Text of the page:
The Russian airliner that crashed in Egypt’s Sinai region Saturday suffered a “violent, sudden” demise, data recovered from one of the two black boxes showed, according to a source involved in the investigation in Paris, reported Agence France-Presse. The flight data recorder seemed to indicate that “everything was normal during the flight, absolutely normal, and suddenly there was nothing.”

The reported revelation was seen to lend weight to speculation that an explosive device could have brought down Airbus A321m. Militants aligned with an Egyptian affiliate of the Islamic State group, also known as ISIS, immediately took responsibility for the attack, but Egypt’s president has labeled their claims “propaganda.”

Several theories have been postulated for what may have happened to the airline, but officials have expressed increasing conviction that an explosive device may have been on board. British, Irish and Russian airlines have canceled flights to the region amid security concerns and are working to bring home citizens still at the Sharm el-Sheikh resort. An investigation into the crash, which killed all 224 people on board, continues.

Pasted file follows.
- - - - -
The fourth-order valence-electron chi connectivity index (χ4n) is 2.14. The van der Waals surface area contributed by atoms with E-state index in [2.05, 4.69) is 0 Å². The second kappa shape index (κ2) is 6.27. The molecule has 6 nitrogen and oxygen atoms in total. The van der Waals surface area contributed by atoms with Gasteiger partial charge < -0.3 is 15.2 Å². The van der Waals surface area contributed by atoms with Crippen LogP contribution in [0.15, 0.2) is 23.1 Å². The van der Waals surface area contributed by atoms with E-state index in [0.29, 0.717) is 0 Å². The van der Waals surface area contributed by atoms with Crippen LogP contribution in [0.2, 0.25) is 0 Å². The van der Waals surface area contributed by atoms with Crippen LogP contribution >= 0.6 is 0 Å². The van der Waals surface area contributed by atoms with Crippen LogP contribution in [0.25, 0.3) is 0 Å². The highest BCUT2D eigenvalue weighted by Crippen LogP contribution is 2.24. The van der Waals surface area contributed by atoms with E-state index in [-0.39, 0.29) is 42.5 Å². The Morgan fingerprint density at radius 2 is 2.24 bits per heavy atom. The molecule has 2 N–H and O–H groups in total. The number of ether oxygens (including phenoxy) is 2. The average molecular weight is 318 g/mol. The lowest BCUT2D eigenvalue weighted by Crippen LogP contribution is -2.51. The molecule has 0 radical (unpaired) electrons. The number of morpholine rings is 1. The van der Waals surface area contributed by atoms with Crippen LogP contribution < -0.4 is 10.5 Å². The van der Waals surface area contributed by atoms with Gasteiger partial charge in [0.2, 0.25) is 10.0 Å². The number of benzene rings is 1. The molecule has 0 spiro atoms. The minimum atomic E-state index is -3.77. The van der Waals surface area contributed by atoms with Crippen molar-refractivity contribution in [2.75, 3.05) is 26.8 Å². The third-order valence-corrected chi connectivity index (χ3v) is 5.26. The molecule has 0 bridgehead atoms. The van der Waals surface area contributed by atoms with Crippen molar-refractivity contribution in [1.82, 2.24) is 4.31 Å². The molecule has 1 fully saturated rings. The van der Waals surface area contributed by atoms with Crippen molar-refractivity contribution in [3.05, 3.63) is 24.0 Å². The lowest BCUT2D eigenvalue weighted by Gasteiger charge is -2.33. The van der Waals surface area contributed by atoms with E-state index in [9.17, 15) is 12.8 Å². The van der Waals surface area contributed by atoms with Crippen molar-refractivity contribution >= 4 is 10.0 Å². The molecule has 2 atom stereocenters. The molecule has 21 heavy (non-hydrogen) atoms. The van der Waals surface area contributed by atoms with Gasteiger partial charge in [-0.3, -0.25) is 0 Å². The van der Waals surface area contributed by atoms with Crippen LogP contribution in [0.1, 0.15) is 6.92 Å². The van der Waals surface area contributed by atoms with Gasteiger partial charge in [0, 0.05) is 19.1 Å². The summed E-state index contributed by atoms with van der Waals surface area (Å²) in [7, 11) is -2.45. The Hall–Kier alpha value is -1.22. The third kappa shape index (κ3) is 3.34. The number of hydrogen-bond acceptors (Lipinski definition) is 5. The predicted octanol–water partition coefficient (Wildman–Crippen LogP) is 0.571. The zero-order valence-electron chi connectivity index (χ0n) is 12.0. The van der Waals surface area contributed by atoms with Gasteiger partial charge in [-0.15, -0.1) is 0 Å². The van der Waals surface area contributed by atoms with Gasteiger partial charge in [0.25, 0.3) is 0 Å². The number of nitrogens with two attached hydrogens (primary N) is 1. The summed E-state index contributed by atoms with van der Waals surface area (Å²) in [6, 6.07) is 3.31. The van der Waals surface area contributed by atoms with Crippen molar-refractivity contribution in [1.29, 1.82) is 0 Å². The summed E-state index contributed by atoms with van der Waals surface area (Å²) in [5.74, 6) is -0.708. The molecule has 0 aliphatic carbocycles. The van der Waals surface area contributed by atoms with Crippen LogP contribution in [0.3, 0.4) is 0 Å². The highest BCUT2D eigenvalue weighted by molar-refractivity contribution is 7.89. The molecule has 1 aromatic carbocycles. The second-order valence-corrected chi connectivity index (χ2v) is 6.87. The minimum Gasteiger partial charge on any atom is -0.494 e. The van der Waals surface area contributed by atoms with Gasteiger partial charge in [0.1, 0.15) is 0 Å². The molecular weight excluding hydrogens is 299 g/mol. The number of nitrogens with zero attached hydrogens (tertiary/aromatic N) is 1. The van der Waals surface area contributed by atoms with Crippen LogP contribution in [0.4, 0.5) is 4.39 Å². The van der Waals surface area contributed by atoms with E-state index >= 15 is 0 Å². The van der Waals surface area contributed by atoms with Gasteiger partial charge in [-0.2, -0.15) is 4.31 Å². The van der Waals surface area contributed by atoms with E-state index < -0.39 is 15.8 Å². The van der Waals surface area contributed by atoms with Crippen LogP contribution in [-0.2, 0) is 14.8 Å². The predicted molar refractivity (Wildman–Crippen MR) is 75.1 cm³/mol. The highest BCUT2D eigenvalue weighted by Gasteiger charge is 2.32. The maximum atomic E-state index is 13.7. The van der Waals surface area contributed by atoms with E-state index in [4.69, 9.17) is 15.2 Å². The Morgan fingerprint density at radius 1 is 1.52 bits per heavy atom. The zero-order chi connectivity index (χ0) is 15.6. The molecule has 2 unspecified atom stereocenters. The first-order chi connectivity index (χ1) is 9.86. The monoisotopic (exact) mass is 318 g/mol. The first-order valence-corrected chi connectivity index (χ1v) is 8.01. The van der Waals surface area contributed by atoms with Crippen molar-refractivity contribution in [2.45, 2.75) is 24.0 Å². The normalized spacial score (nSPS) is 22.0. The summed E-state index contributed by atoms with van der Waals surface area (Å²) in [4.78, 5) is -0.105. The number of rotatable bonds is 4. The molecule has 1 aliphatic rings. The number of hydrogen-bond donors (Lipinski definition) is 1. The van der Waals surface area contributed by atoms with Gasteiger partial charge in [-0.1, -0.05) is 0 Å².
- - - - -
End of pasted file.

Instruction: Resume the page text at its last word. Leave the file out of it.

Investigators first extracted content from one of the two black boxes Wednesday. Although little information has yet been made public about what the data recorder may have revealed, early local press reports indicated that it picked up abnormal sounds before the crash. A second black box with audio from the cockpit was partially damaged and was expected to require extra time to extract and validate the data.

Russia intervened in Syria in late September in the hope of bolstering Syrian President Bashar Assad. ISIS has repeatedly made threats to target Russian interests in response to the country's campaign in Syria. ISIS released a video from one of its strongholds in Iraq celebrating the attacks Wednesday, brandishing smiles and bowls of candy for passersby. At the end of the video, insisting they were responsible for the attack, militants threatened further terrorism against Russia.